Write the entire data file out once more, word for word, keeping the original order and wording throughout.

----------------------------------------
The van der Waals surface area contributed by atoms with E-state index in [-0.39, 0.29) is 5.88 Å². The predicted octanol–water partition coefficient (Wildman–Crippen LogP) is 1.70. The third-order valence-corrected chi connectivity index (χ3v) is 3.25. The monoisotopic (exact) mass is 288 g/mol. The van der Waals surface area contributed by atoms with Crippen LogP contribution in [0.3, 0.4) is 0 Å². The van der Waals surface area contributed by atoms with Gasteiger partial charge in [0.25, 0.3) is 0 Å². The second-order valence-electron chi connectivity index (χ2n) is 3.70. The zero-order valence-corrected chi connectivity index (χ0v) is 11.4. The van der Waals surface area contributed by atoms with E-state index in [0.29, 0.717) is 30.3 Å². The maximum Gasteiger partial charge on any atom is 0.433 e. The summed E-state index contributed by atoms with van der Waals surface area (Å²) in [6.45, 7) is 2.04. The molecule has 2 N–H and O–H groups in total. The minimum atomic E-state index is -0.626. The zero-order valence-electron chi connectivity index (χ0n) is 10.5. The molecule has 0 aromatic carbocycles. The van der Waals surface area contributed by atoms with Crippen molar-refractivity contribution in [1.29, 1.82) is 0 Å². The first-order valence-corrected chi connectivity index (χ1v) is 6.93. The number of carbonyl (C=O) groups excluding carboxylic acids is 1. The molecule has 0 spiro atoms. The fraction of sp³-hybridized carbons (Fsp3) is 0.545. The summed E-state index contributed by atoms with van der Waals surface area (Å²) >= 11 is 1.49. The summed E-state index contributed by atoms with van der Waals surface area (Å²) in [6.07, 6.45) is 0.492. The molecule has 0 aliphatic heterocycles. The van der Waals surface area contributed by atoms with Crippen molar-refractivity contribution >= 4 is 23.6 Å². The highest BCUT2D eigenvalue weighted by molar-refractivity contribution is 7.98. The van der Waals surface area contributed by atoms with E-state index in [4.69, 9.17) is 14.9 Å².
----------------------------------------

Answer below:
The van der Waals surface area contributed by atoms with E-state index in [-0.39, 0.29) is 5.88 Å². The predicted octanol–water partition coefficient (Wildman–Crippen LogP) is 1.70. The third-order valence-corrected chi connectivity index (χ3v) is 3.25. The monoisotopic (exact) mass is 288 g/mol. The van der Waals surface area contributed by atoms with Crippen LogP contribution in [0.3, 0.4) is 0 Å². The van der Waals surface area contributed by atoms with Gasteiger partial charge in [0.25, 0.3) is 0 Å². The second-order valence-electron chi connectivity index (χ2n) is 3.70. The zero-order valence-corrected chi connectivity index (χ0v) is 11.4. The van der Waals surface area contributed by atoms with E-state index in [0.29, 0.717) is 30.3 Å². The maximum Gasteiger partial charge on any atom is 0.433 e. The summed E-state index contributed by atoms with van der Waals surface area (Å²) in [6.45, 7) is 2.04. The molecule has 2 N–H and O–H groups in total. The minimum atomic E-state index is -0.626. The zero-order valence-electron chi connectivity index (χ0n) is 10.5. The molecule has 0 aromatic carbocycles. The van der Waals surface area contributed by atoms with Crippen molar-refractivity contribution in [1.29, 1.82) is 0 Å². The first-order valence-corrected chi connectivity index (χ1v) is 6.93. The number of carbonyl (C=O) groups excluding carboxylic acids is 1. The molecule has 0 spiro atoms. The fraction of sp³-hybridized carbons (Fsp3) is 0.545. The summed E-state index contributed by atoms with van der Waals surface area (Å²) >= 11 is 1.49. The summed E-state index contributed by atoms with van der Waals surface area (Å²) in [6.07, 6.45) is 0.492. The molecule has 0 aliphatic heterocycles. The van der Waals surface area contributed by atoms with Crippen molar-refractivity contribution >= 4 is 23.6 Å². The highest BCUT2D eigenvalue weighted by molar-refractivity contribution is 7.98. The van der Waals surface area contributed by atoms with E-state index in [4.69, 9.17) is 14.9 Å².